Adventure, Pacific Rim

Retreat by Design

Posted by Donna Rouviere Anderson | June 21, 2018
Photos by Forrest Anderson

A Japanese bride, at Daikakuji to have her picture taken, wears traditional Japanese clothing. 

I love touring historical sites, but it’s rare that I see one that I’d like to move right into. Daikaku-ji, a former retreat of the Japanese Emperor Saga (785-842) and other emperors, is one I would. Strolling through this serene, calming temple compound in Kyoto, Japan, was one of the most refreshing experiences I’ve had in years and has caused me to think more deeply about how architectural and garden design can combine to create a  soul-satisfying retreat. 

 

Tourists in kimonos arrive at Daikakuji via rickshaw. 

 

A canal and bridge near the entrance to the temple. 

Currently a Shingon Buddhist temple, the retreat dates back to the year 814, when Emperor Saga had a palace built on the current site. He retired to there (who wouldn't if they had the choice?).  After Emperor Saga died, his daughter, who was a consort of his successor, converted the retreat to an imperial temple. A number of subsequent emperors also retired to the temple and became monks but also continued to engage in what was called “cloistered rule.”  This meant that they turned ceremonial day-to-day duties over to a successor but continued to wield real power on key decisions. 

The current temple contains buildings from various eras, some transferred from the imperial palace in Kyoto. The buildings are set among a secluded natural garden rather than the formal arrangement of an official palace where the emperor carried out more structured state ceremonies and business. Both Japan and China, from whom Japan got many of its imperial court customs, long had the practice of emperors having both official, very structured palace compounds in their capitals for official business and retreats where they could live a more relaxed life. These retreats were typically beautiful gardens with a natural park setting into which were set rustic but still exquisite timber frame buildings.  A number of Japan and  China's most famous historical sites reflect one or the other of these two types of palaces. 

This means that while the imperial palace was intended primarily to impress, with its massive ornate gates and halls and large formal courtyards, the retreat's palaces were tucked among the trees for privacy.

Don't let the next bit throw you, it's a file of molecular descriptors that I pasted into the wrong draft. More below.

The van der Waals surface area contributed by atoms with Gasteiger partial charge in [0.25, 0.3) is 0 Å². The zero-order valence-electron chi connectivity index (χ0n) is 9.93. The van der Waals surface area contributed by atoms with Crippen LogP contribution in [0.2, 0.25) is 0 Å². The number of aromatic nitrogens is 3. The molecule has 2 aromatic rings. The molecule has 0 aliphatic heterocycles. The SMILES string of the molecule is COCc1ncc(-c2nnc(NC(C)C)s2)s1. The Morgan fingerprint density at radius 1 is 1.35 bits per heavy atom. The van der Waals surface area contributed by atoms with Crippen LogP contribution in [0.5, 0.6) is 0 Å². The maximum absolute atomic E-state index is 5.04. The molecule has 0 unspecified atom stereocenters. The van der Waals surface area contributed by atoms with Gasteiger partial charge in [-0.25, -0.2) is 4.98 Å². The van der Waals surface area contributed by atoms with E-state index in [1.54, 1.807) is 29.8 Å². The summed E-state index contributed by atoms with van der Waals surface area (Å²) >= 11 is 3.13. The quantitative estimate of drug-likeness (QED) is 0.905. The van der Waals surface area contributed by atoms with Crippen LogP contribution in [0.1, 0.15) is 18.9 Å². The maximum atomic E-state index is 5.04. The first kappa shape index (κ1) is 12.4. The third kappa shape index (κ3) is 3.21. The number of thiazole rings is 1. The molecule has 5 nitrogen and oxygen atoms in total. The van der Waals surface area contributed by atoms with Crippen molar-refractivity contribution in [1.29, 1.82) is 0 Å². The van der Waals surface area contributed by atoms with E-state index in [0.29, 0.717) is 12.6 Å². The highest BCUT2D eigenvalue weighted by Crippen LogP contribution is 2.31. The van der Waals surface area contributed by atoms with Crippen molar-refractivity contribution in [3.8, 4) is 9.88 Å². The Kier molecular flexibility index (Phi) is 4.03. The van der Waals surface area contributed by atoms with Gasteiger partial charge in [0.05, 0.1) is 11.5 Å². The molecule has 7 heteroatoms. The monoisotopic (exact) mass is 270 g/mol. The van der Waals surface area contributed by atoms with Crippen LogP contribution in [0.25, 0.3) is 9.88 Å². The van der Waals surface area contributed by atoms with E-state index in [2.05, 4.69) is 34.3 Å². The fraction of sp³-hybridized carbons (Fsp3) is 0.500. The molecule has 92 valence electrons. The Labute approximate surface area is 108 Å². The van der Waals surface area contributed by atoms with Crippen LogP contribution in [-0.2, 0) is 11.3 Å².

The emperor's gate to the temple opens into a white gravel space, the only open place in the compound, providing a calming introduction to the quiet retreat. 

 

 


The temple itself consists of several timber frame buildings tucked among the trees, with viewing gardens planted between buildngs.

 

Visitors wander through the palace on elevated covered wooden corridors that connect the buildings  and on verandas on the sides of the buildings so that they can view but can't walk in the carefully groomed gardens. 

 

 

 

 

The buildings are beautifully tied together visually by dry stream beds of rocks that appear to "flow" between and under the buildings, a functional drainage feature that contributes to the serenity and unity of the site. 

 

At one point during the Emperor Saga's reign, Japan suffered a serious epidemic. At the suggestion of a Buddhist monk, the emperor copied by hand a key Buddhist document called the Heart Sutra. His devotion was said to have resulted in the epidemic ceasing. That sutra is currently kept at the temple's Shingyoden Hall. In commemoration, people still go to the temple to make copies of the sutra that are kept with the first sutra. They kneel reverently in the temple and carefully copy sections of the sutra. 

 

Exquisite details on doors, timbers and other areas of the site encourage visitors to slow down and savor the craftsmanship of the buildings. 

 

Daikakuji is a popular place for Japanese brides and grooms like this couple to have their pictures taken in traditional clothing. 

 

The temple’s large artificial pond and garden on its shores dates back to Emperor Saga’s time and was modeled on a famous lake called Dongting Lake in Hunan, China, that was the original site of dragon boat racing. The features on the shore of the pond such as the pagoda below, a dry water fall, bridge and other structures were intended to be seen from a boat on the pond. Daikakuji is a popular place to view cherry trees that bloom around the lake in the spring and to view the moon in the fall at the time of the harvest moon. 

 


Donna Rouviere Anderson and Forrest Anderson are working on a book about Japanese design.


See more photos by Forrest Anderson Daikakuji at https://rouviere.com/photos/category/daikaku-ji